A green, rather small treefrog; males
24-28 mm SVL, females unknown. Back light green, sometimes with yellowish reticulations
and often with dark spots. Two yellowish stripes from snout through eye to the
neck. Belly whitish. Iris silvery golden with an orange-brown area around the
pupil. Iris periphery is blue. Skin on the back smooth. White lateral fringes
along lower arm and tarsus. Nostrils somewhat closer to tip of snout than to the
eye. Tympanum/eye ratio is 0.46-0.69. Tibiotarsal articulation reaches at maximum
the nostrils. Webbing of the hand: rudimentary between 1 and 2i, 2e(1), 3i(2),
3e(1), 4(0.5-1); webbing of the foot 1(0), 2i(1), 2e(0), 3i(1), 3e(0), 4i/e(1),
5(0). Males with a nuptial pad on the first finger (not clearly visible) and
single, largely extensible, subgular vocal sac.
Similar species: The other known species of the Boophis luteus-group
are larger and differ by colouration in life. In preservative, specimens with dark pigment on the back can resemble B. sibilans. In males of the rappiodes-group, the tibiotarsal articulation reaches beyond tip of snout when the hind limb is brought forward.
Distribution and Habitat
Country distribution from AmphibiaWeb's database: Madagascar
Ambohitantely, Antoetra (Antratrabe, Soamazaka, Vohisokina), Col des Tapias, Farihimazava, Imaitso forest, Itremo, Ivohibe, Mandraka, Manjakatompo. It occurs between 1,200-1,800m asl in high-elevation rainforest. It also inhabits degraded areas and open habitats (Nussbaum et al. 2008).
Life History, Abundance, Activity, and Special Behaviors
Calling males were found mainly after sunset along streams
in primary forest, sitting 1-2 m high in the vegetation. Single males in the
Andringitra mountains started calling as early as 16:00 in the afternoon.
Call (from the terra typica): A series of regularly repeated unharmonious
croaky notes that can last at least about 1 minute. Note duration is 140-150
ms, duration of intervals between notes is 240-270 ms. Note repetition rate
is 2.5/s. The notes are pulsed; about 20 pulses per note are recognizable on
the oscillogram. Frequency ranges from 2.2 to 3.5 kHz. Calls from Andringitra
are very similar (note repetition rate 2.5/s, frequency 2.2-3 kHz).
Eggs and tadpoles (from the terra typica): Tadpoles were found in
a larger fast-flowing brook near the place where the males were calling. It is very probable that they belong to Boophis ankaratra. Total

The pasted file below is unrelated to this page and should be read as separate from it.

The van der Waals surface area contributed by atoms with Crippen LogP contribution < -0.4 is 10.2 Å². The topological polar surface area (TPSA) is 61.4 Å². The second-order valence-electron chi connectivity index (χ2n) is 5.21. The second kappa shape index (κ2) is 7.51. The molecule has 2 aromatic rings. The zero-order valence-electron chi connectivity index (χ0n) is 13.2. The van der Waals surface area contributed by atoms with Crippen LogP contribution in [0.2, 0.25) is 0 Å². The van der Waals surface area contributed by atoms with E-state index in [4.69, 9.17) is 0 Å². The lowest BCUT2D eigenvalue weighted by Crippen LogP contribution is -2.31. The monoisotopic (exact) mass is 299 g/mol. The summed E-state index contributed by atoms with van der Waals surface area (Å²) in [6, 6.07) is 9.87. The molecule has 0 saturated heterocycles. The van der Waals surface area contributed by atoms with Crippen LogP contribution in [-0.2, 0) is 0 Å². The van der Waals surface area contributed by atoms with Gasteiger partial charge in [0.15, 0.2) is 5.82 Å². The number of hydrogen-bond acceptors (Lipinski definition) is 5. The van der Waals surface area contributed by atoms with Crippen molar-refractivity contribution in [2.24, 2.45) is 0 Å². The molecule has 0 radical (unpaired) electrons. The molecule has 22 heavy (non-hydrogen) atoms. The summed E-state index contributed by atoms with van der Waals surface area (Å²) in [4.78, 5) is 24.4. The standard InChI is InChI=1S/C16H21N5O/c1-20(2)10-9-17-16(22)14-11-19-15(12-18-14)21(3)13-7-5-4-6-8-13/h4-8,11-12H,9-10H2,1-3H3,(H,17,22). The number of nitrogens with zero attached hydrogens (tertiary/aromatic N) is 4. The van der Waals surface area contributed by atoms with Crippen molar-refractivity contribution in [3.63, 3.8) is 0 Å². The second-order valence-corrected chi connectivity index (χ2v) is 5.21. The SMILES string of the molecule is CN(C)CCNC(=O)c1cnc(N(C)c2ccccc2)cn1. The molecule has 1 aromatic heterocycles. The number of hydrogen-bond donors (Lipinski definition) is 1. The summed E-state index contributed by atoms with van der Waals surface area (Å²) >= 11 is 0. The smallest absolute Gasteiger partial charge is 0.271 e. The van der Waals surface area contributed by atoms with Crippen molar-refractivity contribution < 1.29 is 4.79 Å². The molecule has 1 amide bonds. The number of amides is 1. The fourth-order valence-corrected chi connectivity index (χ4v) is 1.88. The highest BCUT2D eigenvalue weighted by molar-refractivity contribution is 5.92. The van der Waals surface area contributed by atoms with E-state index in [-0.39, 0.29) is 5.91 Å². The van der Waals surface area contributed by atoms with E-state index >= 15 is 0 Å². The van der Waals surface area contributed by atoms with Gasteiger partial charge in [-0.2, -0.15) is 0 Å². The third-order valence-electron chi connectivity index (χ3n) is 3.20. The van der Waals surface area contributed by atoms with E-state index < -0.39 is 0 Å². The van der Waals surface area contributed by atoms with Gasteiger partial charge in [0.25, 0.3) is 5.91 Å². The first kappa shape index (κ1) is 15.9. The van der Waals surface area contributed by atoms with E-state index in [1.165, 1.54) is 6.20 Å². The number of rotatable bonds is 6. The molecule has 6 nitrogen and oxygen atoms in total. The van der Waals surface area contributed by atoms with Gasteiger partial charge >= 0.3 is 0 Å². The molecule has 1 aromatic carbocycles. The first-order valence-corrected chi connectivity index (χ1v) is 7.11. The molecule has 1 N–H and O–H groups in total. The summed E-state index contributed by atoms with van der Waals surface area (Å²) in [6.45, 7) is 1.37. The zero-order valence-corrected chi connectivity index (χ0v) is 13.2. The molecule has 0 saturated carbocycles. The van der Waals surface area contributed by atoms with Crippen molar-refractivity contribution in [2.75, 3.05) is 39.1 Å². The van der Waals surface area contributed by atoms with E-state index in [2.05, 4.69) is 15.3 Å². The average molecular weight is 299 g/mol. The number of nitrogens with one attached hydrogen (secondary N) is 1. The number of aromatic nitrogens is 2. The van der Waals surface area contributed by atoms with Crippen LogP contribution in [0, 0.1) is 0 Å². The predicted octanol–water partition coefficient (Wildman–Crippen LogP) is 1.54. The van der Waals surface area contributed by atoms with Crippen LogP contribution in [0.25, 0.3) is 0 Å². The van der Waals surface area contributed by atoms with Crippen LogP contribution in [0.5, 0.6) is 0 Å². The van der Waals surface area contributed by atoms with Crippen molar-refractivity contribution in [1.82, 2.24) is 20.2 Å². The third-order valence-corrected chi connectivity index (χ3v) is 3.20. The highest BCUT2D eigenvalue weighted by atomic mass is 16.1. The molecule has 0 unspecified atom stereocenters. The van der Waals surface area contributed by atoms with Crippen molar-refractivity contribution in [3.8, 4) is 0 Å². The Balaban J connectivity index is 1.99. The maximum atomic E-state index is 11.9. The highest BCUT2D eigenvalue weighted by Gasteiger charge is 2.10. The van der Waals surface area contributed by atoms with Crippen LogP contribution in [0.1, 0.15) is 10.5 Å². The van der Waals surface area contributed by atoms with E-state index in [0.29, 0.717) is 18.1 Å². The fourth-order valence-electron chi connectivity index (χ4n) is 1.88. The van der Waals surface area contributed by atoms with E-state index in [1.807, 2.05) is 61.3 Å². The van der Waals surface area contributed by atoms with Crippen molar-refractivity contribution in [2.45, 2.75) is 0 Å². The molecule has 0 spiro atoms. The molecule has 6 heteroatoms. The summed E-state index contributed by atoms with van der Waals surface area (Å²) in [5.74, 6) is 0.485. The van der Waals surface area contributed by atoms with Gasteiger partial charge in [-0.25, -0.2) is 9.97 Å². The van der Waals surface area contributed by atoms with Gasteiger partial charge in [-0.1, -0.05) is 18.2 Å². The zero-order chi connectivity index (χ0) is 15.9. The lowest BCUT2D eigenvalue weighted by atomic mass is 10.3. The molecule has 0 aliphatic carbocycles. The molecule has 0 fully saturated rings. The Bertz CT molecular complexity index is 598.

length of two tadpoles in stage 27 was 32-33 mm, body length was 12 mm. Mouth
very large, tooth formula 4/4+4//3. The belly was silvery, the tail was mottled
with dark. We reared one tadpole to a froglet, which was light green with some
dark spots on the back after metamorphosis. It metamorphosed in January
and measured 13 mm.
Breeding takes place in fast moving streams (Nussbaum et al. 2008).
Trends and Threats
Least Concern: wide distribution and tolerance of habitat modification. It occurs in Parc National d'Andringitra and the Réserve Spéciale d’Ambohitantely (Nussbaum et al. 2008).
Possible reasons for amphibian decline
General habitat alteration and loss
Habitat modification from deforestation, or logging related activities
Intensified agriculture or grazing
Taken with permission from Glaw and Vences (2007).
Glaw, F. and Vences, M. (1994). Amphibians and Reptiles of Madagascar. M. Vences and F. Glaw Verlags GbR., Köln.
Glaw, F., and Vences, M. (2007). Field Guide to the Amphibians and Reptiles of Madagascar. Third Edition. Vences and Glaw Verlag, Köln.
Nussbaum, R., Vences, M., and Andreone, F. (2008). Boophis ankaratra. In: IUCN 2008. 2008 IUCN Red List of Threatened Species. www.iucnredlist.org. Downloaded on 14 April 2009.
Written by Miguel Vences and Frank Glaw (m.vences AT tu-bs.de), Assistant Professor and Curator of Vertebrates at the Institute for Biodiversity and Ecosystem Dynamics in the Zoological Museum at the University of Amsterdam
First submitted 2000-10-24
Edited by Henry Zhu (2010-07-19)
Species Account Citation: AmphibiaWeb 2010 Boophis ankaratra <http://amphibiaweb.org/species/4332> University of California, Berkeley, CA, USA. Accessed Mar 23, 2017.
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Citation: AmphibiaWeb. 2017. <http://amphibiaweb.org> University of California, Berkeley, CA, USA. Accessed 23 Mar 2017.
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